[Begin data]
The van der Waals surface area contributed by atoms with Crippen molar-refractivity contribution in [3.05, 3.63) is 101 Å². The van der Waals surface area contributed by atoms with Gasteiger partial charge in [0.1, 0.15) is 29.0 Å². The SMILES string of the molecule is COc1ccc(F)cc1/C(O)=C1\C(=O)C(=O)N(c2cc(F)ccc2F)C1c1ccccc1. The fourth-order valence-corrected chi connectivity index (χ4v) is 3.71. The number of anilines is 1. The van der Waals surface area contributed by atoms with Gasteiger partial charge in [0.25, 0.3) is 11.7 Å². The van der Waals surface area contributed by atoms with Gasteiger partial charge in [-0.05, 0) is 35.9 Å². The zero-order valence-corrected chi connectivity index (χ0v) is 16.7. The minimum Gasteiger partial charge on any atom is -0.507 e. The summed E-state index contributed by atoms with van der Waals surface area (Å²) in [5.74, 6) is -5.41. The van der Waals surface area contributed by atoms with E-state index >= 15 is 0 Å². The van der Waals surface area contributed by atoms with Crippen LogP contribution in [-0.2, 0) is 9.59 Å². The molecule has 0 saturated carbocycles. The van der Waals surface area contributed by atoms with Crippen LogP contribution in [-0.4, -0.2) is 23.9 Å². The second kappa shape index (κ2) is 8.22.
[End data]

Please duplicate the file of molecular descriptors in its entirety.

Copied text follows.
The van der Waals surface area contributed by atoms with Crippen molar-refractivity contribution in [3.05, 3.63) is 101 Å². The van der Waals surface area contributed by atoms with Gasteiger partial charge in [0.1, 0.15) is 29.0 Å². The SMILES string of the molecule is COc1ccc(F)cc1/C(O)=C1\C(=O)C(=O)N(c2cc(F)ccc2F)C1c1ccccc1. The fourth-order valence-corrected chi connectivity index (χ4v) is 3.71. The number of anilines is 1. The van der Waals surface area contributed by atoms with Gasteiger partial charge in [0.25, 0.3) is 11.7 Å². The van der Waals surface area contributed by atoms with Gasteiger partial charge in [-0.05, 0) is 35.9 Å². The zero-order valence-corrected chi connectivity index (χ0v) is 16.7. The minimum Gasteiger partial charge on any atom is -0.507 e. The summed E-state index contributed by atoms with van der Waals surface area (Å²) in [5.74, 6) is -5.41. The van der Waals surface area contributed by atoms with E-state index >= 15 is 0 Å². The van der Waals surface area contributed by atoms with Crippen LogP contribution in [-0.2, 0) is 9.59 Å². The molecule has 0 saturated carbocycles. The van der Waals surface area contributed by atoms with Crippen LogP contribution in [-0.4, -0.2) is 23.9 Å². The second kappa shape index (κ2) is 8.22.